Developed at the Swiss Institute of Technology Lausanne (EPFL) and the University of Geneva in Switzerland, the Micro Léman X-Ray Collimator can collimate in the micrometer range X-Ray beams produced by standard high voltage X-Ray tubes. Applications include irradiating part of a nucleus of a cell for studying medical and biological responses to irradiation; and irradiating micrometer-thin sections of materials for nanotechnology fabrication or metronomy.
At the heart of the Micro Léman X-Ray Collimator is the micro collimating block consisting of X-Ray absorbing gallium arsenide wafers with micron-wide X-Ray permeable channels between them. This block is attached to a computer-controlled motorized X-Ray alignment module that also contains the specimen holder. The Micro Léman X-Ray Collimator can collimate soft and hard X-Rays (between 20 and 50 keV). The specimen can be placed even a few millimeters away from the outlet of the microcollimator and can be covered by material that is transparent to hard X-Rays, such as plastics, water, and other materials.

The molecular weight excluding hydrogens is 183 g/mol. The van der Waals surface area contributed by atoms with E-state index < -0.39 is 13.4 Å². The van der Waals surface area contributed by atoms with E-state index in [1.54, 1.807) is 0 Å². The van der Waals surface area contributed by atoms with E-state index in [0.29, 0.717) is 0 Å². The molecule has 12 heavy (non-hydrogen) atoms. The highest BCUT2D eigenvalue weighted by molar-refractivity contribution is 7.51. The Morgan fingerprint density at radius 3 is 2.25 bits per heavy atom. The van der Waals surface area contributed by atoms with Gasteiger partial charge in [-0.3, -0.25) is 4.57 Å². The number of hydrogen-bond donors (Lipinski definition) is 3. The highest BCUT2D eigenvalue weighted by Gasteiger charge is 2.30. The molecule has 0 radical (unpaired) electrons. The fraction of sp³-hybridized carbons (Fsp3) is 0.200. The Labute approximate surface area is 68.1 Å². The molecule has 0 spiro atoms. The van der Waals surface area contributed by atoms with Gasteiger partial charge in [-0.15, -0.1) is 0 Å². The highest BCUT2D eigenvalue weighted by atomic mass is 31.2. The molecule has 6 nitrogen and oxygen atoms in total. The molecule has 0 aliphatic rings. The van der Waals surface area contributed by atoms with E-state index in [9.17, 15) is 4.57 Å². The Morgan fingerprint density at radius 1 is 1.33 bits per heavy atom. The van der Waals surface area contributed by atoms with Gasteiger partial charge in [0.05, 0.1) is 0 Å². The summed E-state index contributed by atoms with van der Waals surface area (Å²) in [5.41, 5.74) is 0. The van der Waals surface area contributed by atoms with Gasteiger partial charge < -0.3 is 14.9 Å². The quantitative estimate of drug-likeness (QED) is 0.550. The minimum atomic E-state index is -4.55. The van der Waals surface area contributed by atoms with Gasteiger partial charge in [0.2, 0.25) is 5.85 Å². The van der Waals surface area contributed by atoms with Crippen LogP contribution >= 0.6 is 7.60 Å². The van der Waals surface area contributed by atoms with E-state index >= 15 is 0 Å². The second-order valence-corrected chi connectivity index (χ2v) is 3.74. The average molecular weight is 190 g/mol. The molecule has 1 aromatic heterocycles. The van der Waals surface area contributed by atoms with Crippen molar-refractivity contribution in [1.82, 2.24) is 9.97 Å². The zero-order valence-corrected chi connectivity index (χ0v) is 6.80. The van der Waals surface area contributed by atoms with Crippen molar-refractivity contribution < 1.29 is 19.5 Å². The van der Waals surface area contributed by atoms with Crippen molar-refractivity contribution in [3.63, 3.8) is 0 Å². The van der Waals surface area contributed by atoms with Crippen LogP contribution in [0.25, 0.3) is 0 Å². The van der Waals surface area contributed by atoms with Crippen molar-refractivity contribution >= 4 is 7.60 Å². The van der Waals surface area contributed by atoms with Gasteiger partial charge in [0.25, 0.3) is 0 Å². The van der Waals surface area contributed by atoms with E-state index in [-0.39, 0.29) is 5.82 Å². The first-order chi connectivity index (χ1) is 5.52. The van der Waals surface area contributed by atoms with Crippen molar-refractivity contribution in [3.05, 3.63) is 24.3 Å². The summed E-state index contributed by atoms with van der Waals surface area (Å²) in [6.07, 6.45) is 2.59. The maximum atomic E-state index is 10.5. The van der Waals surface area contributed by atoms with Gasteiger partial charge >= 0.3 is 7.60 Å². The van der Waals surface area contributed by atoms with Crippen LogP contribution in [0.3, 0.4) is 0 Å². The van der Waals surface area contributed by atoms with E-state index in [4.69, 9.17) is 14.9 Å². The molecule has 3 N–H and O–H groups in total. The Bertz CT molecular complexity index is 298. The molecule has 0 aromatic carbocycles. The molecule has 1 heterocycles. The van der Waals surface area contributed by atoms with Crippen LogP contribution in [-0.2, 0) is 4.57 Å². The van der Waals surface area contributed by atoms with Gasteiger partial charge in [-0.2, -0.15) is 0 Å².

The ability of the X-Ray Collimator to collimate X-Rays in the micrometer range is demonstrated by irradiating a human cancer cell line and visualizing the irradiated area by detecting a protein, 53BP1, that is recruited to X-Ray induced DNA damage lesions (the nuclei of the cells are marked by blue lines; the gray line shows the 2 micron wide irradiated area).